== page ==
Three provinces in their third wave, rest of SA to inevitably follow - experts
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Durban - Experts are convinced that the rest of the country will inevitably follow suit after three provinces confirmed they entered their third wave of Covid-19 this week.
Professor Adrian Puren, acting executive director of the National Institute for Communicable Diseases (NCID), confirmed the country had not yet met the criterion for a national resurgence but the Free State had entered its third wave.
Additionally, both Gauteng Premier David Makhura and Eastern Cape Premier Oscar Mabuyane said on Friday their provinces were batting the third wave.
According to data from the national department of health and NICD, KwaZulu-Natal, Mpumalanga, North West and the Western Cape have experienced sustained increases over the last couple of weeks.
The information also showed that while the Northern Cape never technically exited the second wave it had a steady increase in cases.
There were 10 669 new infections between this Monday to Friday and 7 665 cases during Monday and Friday for the prior week.
As the national third wave loomed, Health Minister Zweli Mkhize said meetings were being held with the National Coronavirus Command Council and Ministerial Advisory Committee on how best to hold off the national resurgence.
But Mkhize conceded the country would have to enforce additional restrictions to combat rising infections.
“The reality is that as numbers rise, we have to increase restrictions and when they go down, we ease them. We are going to recommend more focus on the size of gatherings,” said Mkhize.
Infectious diseases epidemiologist Professor Salim Abdool Karim, former chair of the Covid-19 MAC, said the third wave would hit in winter between June and July.
“Complacency is the enemy. When we let our guards down and think we’re safe, we get hit the hardest,” he said.
Last weekend, it was learnt the country not only had to contend with the 501Y.V2 variant that caused the second wave but also the B1.617 devastating India and the B1.1.7 variant dominant in the UK.
However, Abdool Karim said he was not concerned about the new arrivals.
“There are similarities between them and the 501Y.V2 and the country made it through the second wave. I don’t think these new variants will cause the third wave,” said Abdool Karim.
He said his greatest fear was a new variant born and bred in the country that bypassed immunity the population gained during previous waves.
“The 501Y.V2 was found in our country, what if it happens again? If a new variant emerges with the ability to avoid immunity as the result of efforts we’ve made to mitigate previous variants then we could see reinfections.”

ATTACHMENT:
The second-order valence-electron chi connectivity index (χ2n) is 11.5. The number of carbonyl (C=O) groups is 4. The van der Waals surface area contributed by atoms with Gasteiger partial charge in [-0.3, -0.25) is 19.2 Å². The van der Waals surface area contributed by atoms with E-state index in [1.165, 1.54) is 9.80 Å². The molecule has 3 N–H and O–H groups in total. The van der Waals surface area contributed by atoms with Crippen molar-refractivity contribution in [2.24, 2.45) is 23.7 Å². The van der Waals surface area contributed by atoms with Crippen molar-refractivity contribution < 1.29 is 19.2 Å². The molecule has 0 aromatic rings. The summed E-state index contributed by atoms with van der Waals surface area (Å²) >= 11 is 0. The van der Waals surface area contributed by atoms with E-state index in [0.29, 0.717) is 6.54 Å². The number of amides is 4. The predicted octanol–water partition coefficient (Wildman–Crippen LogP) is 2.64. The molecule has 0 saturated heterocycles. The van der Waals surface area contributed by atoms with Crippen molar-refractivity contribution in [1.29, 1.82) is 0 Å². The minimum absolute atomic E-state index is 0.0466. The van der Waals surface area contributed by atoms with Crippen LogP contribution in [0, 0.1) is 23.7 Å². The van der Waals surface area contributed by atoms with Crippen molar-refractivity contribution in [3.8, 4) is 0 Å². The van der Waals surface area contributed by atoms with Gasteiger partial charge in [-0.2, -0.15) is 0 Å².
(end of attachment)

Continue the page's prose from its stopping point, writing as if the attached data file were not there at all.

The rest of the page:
Infectious diseases specialist Richard Lessells, group leader of the Kwazulu-Natal Research Innovation and Sequencing Platform that discovered the 501Y.V2 variant, said preventative measures remained the same.
“Regardless of variants, the main determining factors are our behaviour, the quality of the public health response, and viral evolution. The virus needs us to travel and evolve. Fundamental public health responses and our prevention measures like mask-wearing and social distancing remain vital.”
Lessells said, based on current understanding, people infected during the second wave had natural immunity from the 501Y.V2 and were likely protected against infection from other variants like the B.1.617 and B.1.1.7.
Hopes to end the pandemic, in the long run, are tied to vaccinations, but it was believed to not likely prevent the third wave.
Professor Mosa Moshabela, health committee chairperson of the Academy of Science of SA, said to achieve current goals, the country would need to vaccinate between 250 000 to 300 000 people per day.
“The rollout programme is unfolding at a painfully slow pace, regardless of all the reasons we receive for the delays. We have done enough in securing vaccine doses, but not enough in preparing the country to receive vaccines and vaccinate people.”
The national department of health set the vaccination target at about 40,4 million people to cross the 67% threshold needed for herd immunity and estimated it to be achieved in February 2022.
Currently, the only vaccinations are part of the Sisonke Study for the Johnson & Johnson vaccine.
Professors Glenda Gray and Linda-Gail Bekker, principal co-investigators of the study, had to vaccinate 500 000 healthcare workers since it began in February and at the start of the weekend, just under 500 000 healthcare workers had been vaccinated.
But the study was hindered by a momentary hurdle when it was suspended by SA Health Products Regulatory Authority on April 13 to investigate rare and severe blood clots detected in six vaccinated Americans.
The study resumed on April 28, but it ends this weekend and would not be expanded to the general public as Phase Two of the national rollout was expected to begin on Monday.
The health department was expected to vaccinate the remaining 500 000 to 700 000 healthcare workers in the country.
Monday’s rollout is for those over the age of 60, and from July, people over 40 years old would be added to Phase Two, as well as those in old age homes and prisons, according to the health department.
The department would then begin Phase Three of the rollout in November to vaccinate everyone over the age of 18 – an estimated 22,6 million people.
The Pfizer-BioNTech and J&J vaccines will be used for the rollout.